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This is a little piece of Spanish moss, the beard-like plant that grows off trees in the southeastern United States.
The plant, despite the name, is not a moss and closely related to the pineapple. It is said that the plant does no harm to its host tree, although the sheer amount of Spanish moss that can accumulate onto one tree is astonishing and should certainly have some impact on leaf density and available sunlight to lower branches. It is neither soft nor hard, but grabbing a large clump and rubbing it on your face isn’t recommended…chiggers occasionally inhabit the ‘moss’.
This plant propagates through a few means. Fragmentation of established plants spreads small pieces to other trees and limbs. The plant also produces a small flower whose seeds are wind-dispersed. Like other bromeliads [air plants], Spanish moss has no true root system and does not need soil to survive. Instead, the plant extracts nutrients from the air and through its host plant [through material shed from the host]. Spanish moss prefers to grow on oaks, but can be found on other swamp loving trees, like Cypress and Tupelo.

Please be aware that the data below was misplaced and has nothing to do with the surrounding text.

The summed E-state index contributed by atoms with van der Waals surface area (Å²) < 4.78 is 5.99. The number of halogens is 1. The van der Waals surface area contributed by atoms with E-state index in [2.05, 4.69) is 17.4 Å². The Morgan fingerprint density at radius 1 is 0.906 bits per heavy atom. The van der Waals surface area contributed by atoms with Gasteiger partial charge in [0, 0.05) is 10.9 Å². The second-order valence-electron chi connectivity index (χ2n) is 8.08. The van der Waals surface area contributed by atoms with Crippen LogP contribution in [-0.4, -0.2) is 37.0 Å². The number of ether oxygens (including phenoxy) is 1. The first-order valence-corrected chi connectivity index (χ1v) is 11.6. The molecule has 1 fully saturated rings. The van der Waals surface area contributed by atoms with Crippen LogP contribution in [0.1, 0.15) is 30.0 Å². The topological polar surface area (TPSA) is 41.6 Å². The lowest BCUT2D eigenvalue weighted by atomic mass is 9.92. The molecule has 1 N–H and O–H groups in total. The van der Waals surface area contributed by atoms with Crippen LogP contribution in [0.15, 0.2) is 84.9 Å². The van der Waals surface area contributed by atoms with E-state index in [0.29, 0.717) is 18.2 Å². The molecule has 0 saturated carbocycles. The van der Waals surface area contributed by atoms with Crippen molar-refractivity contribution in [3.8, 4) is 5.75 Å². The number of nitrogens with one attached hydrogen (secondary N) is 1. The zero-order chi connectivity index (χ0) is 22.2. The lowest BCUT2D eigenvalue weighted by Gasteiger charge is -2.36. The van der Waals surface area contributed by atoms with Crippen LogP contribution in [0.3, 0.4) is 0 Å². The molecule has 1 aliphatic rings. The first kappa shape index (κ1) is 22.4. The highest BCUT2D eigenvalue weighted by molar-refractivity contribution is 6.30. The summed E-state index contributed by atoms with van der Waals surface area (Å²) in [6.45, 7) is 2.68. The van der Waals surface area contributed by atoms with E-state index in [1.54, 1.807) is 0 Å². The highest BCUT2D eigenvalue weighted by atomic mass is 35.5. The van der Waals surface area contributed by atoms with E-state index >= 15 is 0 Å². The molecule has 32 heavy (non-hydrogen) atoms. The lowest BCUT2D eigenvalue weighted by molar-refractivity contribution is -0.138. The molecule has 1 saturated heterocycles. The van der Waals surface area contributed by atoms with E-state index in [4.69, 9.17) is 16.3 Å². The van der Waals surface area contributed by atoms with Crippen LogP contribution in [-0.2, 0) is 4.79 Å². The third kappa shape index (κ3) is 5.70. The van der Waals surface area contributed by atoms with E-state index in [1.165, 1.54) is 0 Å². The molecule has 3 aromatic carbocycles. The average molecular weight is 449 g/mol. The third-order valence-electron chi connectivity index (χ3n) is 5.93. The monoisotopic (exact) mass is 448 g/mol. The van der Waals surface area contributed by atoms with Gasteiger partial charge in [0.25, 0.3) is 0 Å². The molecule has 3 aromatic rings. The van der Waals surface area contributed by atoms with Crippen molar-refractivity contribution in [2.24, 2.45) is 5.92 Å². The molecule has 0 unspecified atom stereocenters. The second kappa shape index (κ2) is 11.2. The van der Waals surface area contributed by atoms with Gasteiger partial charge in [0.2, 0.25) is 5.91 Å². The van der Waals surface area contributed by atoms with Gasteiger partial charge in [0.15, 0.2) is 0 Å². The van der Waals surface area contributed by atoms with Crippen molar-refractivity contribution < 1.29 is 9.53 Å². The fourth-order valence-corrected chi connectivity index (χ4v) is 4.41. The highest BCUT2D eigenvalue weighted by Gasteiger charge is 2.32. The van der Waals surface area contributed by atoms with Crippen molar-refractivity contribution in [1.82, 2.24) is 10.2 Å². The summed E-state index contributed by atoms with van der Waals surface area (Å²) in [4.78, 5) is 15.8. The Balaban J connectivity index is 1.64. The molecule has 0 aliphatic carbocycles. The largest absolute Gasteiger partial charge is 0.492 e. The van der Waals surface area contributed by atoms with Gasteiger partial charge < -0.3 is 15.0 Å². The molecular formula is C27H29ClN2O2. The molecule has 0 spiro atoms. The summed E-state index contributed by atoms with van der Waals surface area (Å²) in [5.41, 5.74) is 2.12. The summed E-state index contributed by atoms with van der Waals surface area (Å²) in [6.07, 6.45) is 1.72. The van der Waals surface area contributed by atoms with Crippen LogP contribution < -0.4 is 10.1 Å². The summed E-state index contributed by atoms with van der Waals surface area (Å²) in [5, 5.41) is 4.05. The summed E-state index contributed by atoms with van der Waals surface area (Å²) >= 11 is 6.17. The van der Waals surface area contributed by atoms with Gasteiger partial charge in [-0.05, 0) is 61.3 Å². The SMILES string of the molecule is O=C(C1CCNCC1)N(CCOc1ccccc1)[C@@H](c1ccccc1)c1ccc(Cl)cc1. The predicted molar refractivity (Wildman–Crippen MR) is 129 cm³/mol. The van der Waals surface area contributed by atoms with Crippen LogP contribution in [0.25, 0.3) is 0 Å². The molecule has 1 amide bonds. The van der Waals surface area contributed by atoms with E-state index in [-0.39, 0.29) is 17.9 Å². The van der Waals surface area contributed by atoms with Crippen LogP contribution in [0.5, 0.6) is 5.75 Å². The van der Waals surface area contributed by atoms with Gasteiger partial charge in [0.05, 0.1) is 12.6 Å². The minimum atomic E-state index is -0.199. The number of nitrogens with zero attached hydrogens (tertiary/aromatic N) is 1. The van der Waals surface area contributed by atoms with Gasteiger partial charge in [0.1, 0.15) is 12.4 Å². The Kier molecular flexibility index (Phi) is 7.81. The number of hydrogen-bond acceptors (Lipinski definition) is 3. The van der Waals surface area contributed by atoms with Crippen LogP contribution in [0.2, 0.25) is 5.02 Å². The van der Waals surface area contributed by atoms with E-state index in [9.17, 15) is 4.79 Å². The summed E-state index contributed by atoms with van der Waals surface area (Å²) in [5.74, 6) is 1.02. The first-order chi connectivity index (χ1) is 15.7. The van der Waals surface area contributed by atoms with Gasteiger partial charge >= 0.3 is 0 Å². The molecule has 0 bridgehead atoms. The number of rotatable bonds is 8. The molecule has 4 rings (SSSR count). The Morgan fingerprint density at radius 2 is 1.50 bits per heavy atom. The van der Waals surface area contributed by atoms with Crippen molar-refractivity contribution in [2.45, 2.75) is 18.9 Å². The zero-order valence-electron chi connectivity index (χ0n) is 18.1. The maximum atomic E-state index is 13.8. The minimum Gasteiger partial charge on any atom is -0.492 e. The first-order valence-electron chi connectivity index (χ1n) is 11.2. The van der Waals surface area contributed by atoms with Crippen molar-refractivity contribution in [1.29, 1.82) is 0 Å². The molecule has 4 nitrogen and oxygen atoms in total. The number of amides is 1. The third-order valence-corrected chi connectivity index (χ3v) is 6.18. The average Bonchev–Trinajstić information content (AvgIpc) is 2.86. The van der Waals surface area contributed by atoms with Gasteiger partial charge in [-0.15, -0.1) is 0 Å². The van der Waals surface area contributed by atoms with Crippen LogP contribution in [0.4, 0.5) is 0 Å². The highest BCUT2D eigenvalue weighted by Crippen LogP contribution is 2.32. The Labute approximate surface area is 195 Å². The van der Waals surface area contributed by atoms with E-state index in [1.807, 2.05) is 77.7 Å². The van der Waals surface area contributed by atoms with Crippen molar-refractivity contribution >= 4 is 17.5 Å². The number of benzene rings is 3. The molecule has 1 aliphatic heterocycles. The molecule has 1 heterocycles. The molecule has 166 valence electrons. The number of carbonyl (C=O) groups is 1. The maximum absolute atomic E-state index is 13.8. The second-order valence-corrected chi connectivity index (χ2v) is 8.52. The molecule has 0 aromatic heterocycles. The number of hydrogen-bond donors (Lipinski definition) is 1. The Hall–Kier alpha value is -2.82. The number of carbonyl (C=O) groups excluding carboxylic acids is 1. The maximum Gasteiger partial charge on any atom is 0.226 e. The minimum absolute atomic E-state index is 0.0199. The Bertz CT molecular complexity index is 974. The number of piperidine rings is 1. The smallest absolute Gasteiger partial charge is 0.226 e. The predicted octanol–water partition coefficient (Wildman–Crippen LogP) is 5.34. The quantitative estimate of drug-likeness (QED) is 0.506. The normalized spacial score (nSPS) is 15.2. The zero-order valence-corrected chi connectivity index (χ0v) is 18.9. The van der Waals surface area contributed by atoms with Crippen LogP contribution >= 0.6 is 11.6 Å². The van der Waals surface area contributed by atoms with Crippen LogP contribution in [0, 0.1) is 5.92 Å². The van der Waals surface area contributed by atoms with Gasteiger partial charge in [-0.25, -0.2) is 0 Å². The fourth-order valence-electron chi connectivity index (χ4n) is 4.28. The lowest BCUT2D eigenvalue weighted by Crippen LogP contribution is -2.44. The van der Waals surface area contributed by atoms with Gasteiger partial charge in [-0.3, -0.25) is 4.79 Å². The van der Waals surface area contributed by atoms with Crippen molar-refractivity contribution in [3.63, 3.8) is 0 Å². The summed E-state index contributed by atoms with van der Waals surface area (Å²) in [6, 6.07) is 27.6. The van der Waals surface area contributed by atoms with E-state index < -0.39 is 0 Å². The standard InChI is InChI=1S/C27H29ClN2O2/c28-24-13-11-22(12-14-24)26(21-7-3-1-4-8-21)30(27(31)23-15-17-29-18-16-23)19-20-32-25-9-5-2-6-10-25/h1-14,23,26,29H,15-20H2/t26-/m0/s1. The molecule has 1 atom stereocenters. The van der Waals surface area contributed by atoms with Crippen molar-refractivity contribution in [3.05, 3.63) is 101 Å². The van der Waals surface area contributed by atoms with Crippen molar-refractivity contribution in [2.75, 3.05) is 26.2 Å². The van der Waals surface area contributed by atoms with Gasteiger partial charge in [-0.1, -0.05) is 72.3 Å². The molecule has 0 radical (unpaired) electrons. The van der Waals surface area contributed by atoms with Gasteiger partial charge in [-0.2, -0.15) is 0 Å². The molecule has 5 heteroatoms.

Check out Spanish Moss and Ball Moss from the University of Florida